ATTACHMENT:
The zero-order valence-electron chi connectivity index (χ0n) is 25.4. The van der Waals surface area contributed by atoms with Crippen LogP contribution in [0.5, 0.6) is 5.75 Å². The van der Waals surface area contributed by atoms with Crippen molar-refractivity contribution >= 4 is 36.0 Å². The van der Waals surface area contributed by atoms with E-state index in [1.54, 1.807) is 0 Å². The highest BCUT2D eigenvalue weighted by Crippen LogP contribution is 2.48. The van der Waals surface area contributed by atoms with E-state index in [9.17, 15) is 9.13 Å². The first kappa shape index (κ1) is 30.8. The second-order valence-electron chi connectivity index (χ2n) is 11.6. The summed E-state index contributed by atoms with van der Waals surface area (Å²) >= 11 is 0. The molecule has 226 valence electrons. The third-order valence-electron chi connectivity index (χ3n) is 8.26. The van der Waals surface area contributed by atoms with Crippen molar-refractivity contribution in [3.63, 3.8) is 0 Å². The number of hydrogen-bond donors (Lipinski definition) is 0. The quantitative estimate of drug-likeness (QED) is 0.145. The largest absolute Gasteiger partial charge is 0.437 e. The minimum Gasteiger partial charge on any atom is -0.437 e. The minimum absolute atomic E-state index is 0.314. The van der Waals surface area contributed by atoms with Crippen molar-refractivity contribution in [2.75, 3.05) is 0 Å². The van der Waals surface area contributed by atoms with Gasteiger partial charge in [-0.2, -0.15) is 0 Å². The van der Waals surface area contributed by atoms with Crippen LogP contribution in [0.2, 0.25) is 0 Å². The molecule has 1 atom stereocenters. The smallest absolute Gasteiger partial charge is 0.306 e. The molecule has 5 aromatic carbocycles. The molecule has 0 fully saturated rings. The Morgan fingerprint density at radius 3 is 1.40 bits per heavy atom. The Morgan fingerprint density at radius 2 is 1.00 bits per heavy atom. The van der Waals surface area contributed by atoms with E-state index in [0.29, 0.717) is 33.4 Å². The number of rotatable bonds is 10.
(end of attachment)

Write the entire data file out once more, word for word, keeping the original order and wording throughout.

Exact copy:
The zero-order valence-electron chi connectivity index (χ0n) is 25.4. The van der Waals surface area contributed by atoms with Crippen LogP contribution in [0.5, 0.6) is 5.75 Å². The van der Waals surface area contributed by atoms with Crippen molar-refractivity contribution >= 4 is 36.0 Å². The van der Waals surface area contributed by atoms with E-state index in [1.54, 1.807) is 0 Å². The highest BCUT2D eigenvalue weighted by Crippen LogP contribution is 2.48. The van der Waals surface area contributed by atoms with E-state index in [9.17, 15) is 9.13 Å². The first kappa shape index (κ1) is 30.8. The second-order valence-electron chi connectivity index (χ2n) is 11.6. The summed E-state index contributed by atoms with van der Waals surface area (Å²) >= 11 is 0. The molecule has 226 valence electrons. The third-order valence-electron chi connectivity index (χ3n) is 8.26. The van der Waals surface area contributed by atoms with Crippen molar-refractivity contribution in [3.63, 3.8) is 0 Å². The number of hydrogen-bond donors (Lipinski definition) is 0. The quantitative estimate of drug-likeness (QED) is 0.145. The largest absolute Gasteiger partial charge is 0.437 e. The minimum Gasteiger partial charge on any atom is -0.437 e. The minimum absolute atomic E-state index is 0.314. The van der Waals surface area contributed by atoms with Crippen molar-refractivity contribution in [2.75, 3.05) is 0 Å². The van der Waals surface area contributed by atoms with Gasteiger partial charge in [-0.2, -0.15) is 0 Å². The van der Waals surface area contributed by atoms with Crippen LogP contribution in [0.2, 0.25) is 0 Å². The molecule has 1 atom stereocenters. The smallest absolute Gasteiger partial charge is 0.306 e. The molecule has 5 aromatic carbocycles. The molecule has 0 fully saturated rings. The Morgan fingerprint density at radius 3 is 1.40 bits per heavy atom. The Morgan fingerprint density at radius 2 is 1.00 bits per heavy atom. The van der Waals surface area contributed by atoms with E-state index in [0.29, 0.717) is 33.4 Å². The number of rotatable bonds is 10.